It’s possible to win by creating an engine of Specialists that focus on earning coins by manipulating the trade mechanic, and it’s just as possible to use other Specialists to create a system where you can trade and save ships in such a way that you will almost never struggle to place them on the board. You can even win (broadly speaking) by simply targeting the Specialists with the highest Prestige Point values, or by always aiming to take usable fleets that maintain a relatively early place in the turn order and simply acting on every opportunity to build. The downside of all of these strategies is that it is very hard to be certain you are locking out opponents, and in fact, you simply can’t do so in any practical sense. There are lots of “take that” situations in Yamatai, but few of them are intentional or orchestrated, and there is no direct conflict.
Among other Days of Wonder games that I have recently played, I like Yamatai less than Quadropolis and Smallworld, but I like it much, much more than Ticket to Ride, for example. I think I’ve missed a trick here by not having played Five Tribes as well, since that seems to be the closest comparison most people make, so I can’t comment on how well the two games face off. I really do like the Specialist features, the fleet drafting and the numerous ways to win, but I think the prestige buildings feel a little unrewarding and risky to use in many situations, as you simply can’t protect your investment and take full advantage of it often enough. The game has a pleasant element of randomness to several elements so that it feels fresh, but luck is very rarely the overriding factor in winning or losing.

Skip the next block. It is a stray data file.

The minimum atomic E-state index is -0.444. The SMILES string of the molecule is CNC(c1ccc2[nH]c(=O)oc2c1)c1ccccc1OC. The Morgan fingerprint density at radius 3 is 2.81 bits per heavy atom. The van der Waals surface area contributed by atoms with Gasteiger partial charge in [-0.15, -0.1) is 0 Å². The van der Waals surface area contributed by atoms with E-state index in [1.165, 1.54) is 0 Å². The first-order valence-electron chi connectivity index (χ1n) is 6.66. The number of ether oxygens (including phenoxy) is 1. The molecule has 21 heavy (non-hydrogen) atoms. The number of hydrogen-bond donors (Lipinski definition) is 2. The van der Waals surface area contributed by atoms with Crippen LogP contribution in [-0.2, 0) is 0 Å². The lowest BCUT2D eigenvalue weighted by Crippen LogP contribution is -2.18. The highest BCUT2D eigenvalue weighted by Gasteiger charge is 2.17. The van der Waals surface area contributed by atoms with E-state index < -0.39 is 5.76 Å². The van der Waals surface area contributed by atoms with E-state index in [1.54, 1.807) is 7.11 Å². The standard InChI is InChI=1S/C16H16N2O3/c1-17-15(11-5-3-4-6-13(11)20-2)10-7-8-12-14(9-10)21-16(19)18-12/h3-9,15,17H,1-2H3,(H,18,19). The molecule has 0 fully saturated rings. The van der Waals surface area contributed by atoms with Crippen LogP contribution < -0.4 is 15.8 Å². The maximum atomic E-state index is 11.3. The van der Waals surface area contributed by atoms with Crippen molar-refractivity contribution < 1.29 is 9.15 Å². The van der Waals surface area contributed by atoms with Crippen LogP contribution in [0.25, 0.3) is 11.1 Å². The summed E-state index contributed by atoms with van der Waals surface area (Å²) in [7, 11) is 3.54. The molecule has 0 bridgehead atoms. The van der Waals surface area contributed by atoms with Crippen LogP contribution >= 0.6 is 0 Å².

Yamatai is likely to be an excellent, non-confrontational game for players who want to move their group onwards from outright gateway games like Ticket to Ride, but it still has elements of complexity (and strategy) that can grow with you. Young players will love it because it is absolutely gorgeous and there are tons of nicely crafted, colourful components. The Queen Himiko theme is weak since she barely has a role to play at all, but everything else feels like it belongs in Yamatai and I always love to watch the board transform from being populated by colourful Culture Tokens to teeming with colourful ships, houses, monuments and palaces. In summary, Yamatai is a good game, but not an outstanding one, and if you think you like the look of it, you should go with your instincts, because you probably will.